The National Centre against Violence has conducted a number of surveys related to violence against women. These have included an analysis of divorce cases, a survey of criminal domestic violence cases, a survey of court decisions, and various surveys on domestic violence generally and alcoholism.
The Mongolian Women Lawyers Association conducts research related to laws and regulations. It recently conducted a survey to support the preparation of the draft law on domestic violence.
Services in Rural Areas
To address the growth of crimes and violence against women in rural areas, the National Centre Against Violence (NCAV) opened branches in five provinces in mid 1997. Each branch has three full-time staff, a director, a counsellor and a legal advisor. The branches receive both financial and moral support from the provincial administration and from the general population.
A range of activities has been undertaken by the different branches. In its first six months, the Uvurkhangai province branch organized training on domestic violence for 2000 local law enforcement officials, judges and police; conducted a survey of almost 500 people; and provided counselling and legal advice to almost sixty women and children who had been victims of violence. The Bayankhongor province branch organized training for over 200 secondary school children, while the Orkhon province branch conducted 24 surveys covering almost 900 people in total, and established a telephone hotline for victims of violence. Other branches have requested assistance to implement similar activities.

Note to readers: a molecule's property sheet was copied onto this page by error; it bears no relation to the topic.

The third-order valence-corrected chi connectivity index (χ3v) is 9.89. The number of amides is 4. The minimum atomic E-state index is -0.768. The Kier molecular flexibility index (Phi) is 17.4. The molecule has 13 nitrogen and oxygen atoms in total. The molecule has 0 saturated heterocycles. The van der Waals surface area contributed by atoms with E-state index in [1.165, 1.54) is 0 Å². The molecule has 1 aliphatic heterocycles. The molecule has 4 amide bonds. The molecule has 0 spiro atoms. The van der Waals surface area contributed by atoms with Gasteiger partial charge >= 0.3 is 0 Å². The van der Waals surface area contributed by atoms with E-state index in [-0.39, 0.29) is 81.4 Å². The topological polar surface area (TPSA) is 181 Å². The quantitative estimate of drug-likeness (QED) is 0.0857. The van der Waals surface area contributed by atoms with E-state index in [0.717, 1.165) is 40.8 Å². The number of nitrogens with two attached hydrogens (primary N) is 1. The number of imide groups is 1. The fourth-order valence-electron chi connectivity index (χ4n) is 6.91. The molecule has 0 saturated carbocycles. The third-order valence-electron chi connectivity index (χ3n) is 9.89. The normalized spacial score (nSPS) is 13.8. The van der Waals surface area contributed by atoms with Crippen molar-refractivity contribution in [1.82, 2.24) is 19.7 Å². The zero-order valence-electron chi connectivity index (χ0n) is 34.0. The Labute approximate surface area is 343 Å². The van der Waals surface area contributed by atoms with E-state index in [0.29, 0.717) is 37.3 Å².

#16 Cooperating to
Develop Legislation Against Violence
Despite the fact that women form the largest group of victims of violence in Mongolia, existing laws do not address domestic violence and provide little protection for women. To remedy this situation, two NGOs, the National Centre Against Violence and the Mongolian Women Lawyers Association decided to take the initiative in preparing a new draft Law Against Domestic Violence.
The two NGOs established a working group consisting of members of parliament, representatives of women's and children's NGOs, law enforcement officials, police, judges, and the media. The membership and organization of the working group was designed so that it could work in all areas necessary to achieve the ultimate goal of an effective law against domestic violence. Three sub-groups were formed with responsibility for drafting, research and lobbying, while other activities focus on the adoption and later implementation of the law.
The draft of the new law has now been prepared and is listed for debate by the State Ikh Khural (Parliament) of Mongolia. If adopted, it will be extremely important in forming a legal environment, which protects women and children from assaults and maltreatment, protects the rights of victims, and imposes heavier penalties on perpetrators.
#17 Providing Emergency
Accommodation to Women and Children
In 1995, the National Centre Against Violence (NCAV) established the Shelter House in Ulaanbaatar to provide emergency accommodation for women and children escaping domestic violence. The house has three rooms with a total of ten beds, and clients can stay for two weeks to one month.
When women or children arrive at the Shelter House they are first offered medical aid, if required. Trained workers can provide counselling and legal advisory services. The staff regularly works with lawyers, police, social welfare and hospitals to meet the needs of the clients. The Shelter House also operates a 24-hour telephone hotline, support groups for women, and training for staff and volunteers.
In its first three years, the Shelter House assisted almost 750 people, of whom half were women and half were children. Demand for emergency accommodation is much greater than can be met by the Shelter House, and the organization recognizes that the accommodation that can be provided, in shared rooms with other women and children, is less than ideal. There are plans to open more shelter houses at other women's NGOs, and at religious and charity organizations, and to work closely with women's organizations and care centres in urban areas.